HONOLULU (AP) — Wildlife officials are starting a campaign to save the endangered Hawaiian duck, or koloa.
The chocolate brown koloa maoli is an endangered species largely because of cross-breeding with the common mallard duck, which was brought to Hawaii.
Scientists believe there are fewer than 3,000 true koloa remaining in the wild.
The duck has been in the Hawaiian Islands for at least 100,000 years. Cross-breeding with mallards began sometime in the late 1800s when the more common mallard was imported for ornamental ponds, hunting and farming.
The U.S. Fish and Wildlife Service has recommended removing feral mallard ducks to help prevent the koloa from becoming extinct. It’s illegal to bring the mallards into Hawaii.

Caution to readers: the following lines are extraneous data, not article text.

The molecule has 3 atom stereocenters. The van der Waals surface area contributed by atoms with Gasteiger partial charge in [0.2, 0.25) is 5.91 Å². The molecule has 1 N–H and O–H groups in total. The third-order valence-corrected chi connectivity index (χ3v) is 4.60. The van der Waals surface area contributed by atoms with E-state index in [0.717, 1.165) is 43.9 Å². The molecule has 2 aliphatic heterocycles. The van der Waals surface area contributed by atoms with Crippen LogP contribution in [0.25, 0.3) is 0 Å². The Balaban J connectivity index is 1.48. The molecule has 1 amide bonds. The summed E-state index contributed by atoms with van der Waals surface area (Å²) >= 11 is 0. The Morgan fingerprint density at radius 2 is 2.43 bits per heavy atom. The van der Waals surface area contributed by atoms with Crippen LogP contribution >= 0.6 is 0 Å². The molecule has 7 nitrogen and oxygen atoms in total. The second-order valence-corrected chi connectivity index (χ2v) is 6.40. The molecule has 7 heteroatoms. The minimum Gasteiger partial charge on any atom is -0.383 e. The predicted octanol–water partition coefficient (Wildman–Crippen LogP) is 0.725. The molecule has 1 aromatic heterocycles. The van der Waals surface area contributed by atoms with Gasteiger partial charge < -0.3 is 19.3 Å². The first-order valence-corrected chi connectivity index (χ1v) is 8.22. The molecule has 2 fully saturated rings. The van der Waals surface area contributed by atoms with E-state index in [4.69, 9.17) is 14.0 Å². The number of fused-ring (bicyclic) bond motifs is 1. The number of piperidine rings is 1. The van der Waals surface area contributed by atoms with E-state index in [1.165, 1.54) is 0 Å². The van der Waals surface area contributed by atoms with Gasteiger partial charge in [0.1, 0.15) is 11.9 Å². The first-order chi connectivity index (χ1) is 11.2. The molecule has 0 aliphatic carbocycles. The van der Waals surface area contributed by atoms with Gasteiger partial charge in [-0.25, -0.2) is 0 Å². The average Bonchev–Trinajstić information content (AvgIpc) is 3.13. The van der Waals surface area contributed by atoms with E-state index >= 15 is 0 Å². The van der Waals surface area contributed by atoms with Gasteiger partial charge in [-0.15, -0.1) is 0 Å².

One of the researchers working with the koloa, graduate student Caitlin Wells of the University of California, Davis, is attempting to pinpoint the number of hybrid birds in the wild.
While the koloa’s genetic makeup serves as a good match for habitat in the Hawaiian islands, the mallard’s genes stress domestication.
“So the more they interbreed, the more we might get a mixed population where it’s only the domesticated genes that dominate, and we’ve lost all of the native genes from the native ducks,” Wells said.
The Fish and Wildlife Service, the state Department of Land and Natural Resources and the University of Hawaii want to raise awareness about koloa.